OPM Disability Retirement: The Problem of Perhaps

Perhaps it is time to approach the problem from a different perspective; perhaps it is not.  We often engage in games of self-delusions, of allowing words of self-justification to interfere with sequential and linear lines of thinking, in order to bypass the harsh reality of what is often an inevitability.

The allowance of bifurcation of thought — of the logical disjunctive of choices and options to choose from — makes an allowance of pretense to procrastinate in intellectually acceptable ways.  We sound thoughtful and intelligent when we weigh the various alternatives.  And, indeed, it is normally a “good thing” to gather, review and evaluate the options open to us, and to make the proper decision based upon such an analysis.  But at some point in the process, continuing in a morass of intellectualization becomes problematic.

When the choices are limited, clear, and necessary to act upon, to play the “perhaps” game becomes merely a way to delay the inevitable.

For the Federal and Postal employee who must contemplate a drastic change of circumstances by preparing, formulating and filing for Federal Disability Retirement benefits from the U.S. Office of Personnel Management, engaging in such mind-games merely prolongs the process.  At some point, action must proceed from thought; and for the Federal and Postal Worker whose medical condition is such that it impacts one’s ability to perform the essential elements of one’s job, it is the action which must prevail over the perhapses of our mind.

Sincerely,

Robert R. McGill, Esquire

FERS & CSRS Disability Retirement for Federal and USPS Workers: The Respite

Then there is the story of the office worker who was called in to discuss certain matters with the boss, and during the course of the conversation, boasted proudly that he had not taken a vacation in five years, thereby intimating his commitment and dedication to the company.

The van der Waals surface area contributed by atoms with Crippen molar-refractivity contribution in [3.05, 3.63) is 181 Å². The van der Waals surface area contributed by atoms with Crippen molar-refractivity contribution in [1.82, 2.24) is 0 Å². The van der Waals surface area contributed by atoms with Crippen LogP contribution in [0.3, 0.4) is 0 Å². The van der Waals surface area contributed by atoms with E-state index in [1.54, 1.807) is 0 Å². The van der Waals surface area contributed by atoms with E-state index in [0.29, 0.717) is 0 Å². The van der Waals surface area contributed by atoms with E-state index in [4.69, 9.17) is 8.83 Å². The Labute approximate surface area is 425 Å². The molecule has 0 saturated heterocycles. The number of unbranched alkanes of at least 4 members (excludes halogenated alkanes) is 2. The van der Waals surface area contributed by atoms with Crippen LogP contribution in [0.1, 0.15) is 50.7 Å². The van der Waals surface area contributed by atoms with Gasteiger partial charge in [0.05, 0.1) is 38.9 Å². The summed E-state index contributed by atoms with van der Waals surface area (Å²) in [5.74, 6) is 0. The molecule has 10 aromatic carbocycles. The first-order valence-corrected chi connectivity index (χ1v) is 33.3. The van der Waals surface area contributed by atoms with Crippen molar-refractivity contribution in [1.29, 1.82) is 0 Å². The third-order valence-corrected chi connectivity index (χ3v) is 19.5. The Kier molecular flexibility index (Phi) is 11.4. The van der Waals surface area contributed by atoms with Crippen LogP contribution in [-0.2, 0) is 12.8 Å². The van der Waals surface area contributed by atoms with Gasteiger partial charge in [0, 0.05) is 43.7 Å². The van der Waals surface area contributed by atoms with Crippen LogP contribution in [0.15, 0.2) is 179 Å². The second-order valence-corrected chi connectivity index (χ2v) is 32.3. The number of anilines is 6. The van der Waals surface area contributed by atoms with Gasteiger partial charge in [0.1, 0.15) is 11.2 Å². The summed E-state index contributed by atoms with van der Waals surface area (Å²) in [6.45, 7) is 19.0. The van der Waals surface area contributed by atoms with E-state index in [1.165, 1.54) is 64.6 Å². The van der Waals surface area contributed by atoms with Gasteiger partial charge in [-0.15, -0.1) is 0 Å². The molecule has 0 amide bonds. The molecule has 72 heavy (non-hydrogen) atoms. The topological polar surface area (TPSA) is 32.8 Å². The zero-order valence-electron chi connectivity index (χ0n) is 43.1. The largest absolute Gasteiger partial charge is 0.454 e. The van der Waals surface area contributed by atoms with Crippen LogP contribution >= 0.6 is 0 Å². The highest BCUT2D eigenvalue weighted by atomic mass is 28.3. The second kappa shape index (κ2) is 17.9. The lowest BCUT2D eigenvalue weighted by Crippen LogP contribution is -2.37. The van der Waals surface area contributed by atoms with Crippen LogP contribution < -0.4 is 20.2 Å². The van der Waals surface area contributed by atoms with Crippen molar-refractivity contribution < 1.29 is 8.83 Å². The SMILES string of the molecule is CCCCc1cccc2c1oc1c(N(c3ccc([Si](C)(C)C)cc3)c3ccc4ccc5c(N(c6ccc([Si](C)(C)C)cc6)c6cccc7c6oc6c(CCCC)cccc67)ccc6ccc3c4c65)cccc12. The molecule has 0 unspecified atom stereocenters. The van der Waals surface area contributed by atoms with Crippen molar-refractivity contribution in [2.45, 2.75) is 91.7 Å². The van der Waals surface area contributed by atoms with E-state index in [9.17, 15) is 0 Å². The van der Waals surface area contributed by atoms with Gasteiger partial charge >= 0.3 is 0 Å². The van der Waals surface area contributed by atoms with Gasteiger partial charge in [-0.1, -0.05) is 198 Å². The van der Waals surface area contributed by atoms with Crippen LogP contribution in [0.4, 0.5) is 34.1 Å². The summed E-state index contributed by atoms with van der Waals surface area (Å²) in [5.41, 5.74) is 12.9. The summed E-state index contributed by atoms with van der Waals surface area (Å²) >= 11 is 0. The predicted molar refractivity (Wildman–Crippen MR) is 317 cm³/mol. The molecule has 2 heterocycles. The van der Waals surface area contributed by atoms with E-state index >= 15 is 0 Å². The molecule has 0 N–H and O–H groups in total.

The boss became silent, shook his head gravely, and promptly fired the man on the spot.  In shock and dismay, the young office worker asked in exasperation why the boss would do such a thing, and the older man replied:  “Two reasons.  First, you need a vacation.  Now you have one.  Second, the company cannot afford to keep someone who fails to understand the needs of a human being.”  And so the irony of the young office worker reveals the self-contradiction of so many circumstances.

For the Federal and Postal Worker who suffers from a medical condition, the one truism which stands out is that those who are beset with a progressively deteriorating medical condition, can never take a “vacation” from the condition itself.  Thus, for those who are healthy, we often take for granted our state of existence.

Federal Disability Retirement from the U.S. Office of Personnel Management, whether under FERS or CSRS, allows for the Federal or Postal Worker to have a period of respite, away from those very work activities which continue to exacerbate and compound the problem of the medical condition itself.

It may be that, in the end, there is little or no choice in the matter.

For, either the work will continue to suffer and the Federal agency or Postal Service will terminate the Federal or Postal worker, or the medical condition itself will dictate the terms of work cessation.  In either event, thought should be given to the future, and to a time of recuperative distancing from an activity which cannot continue forever.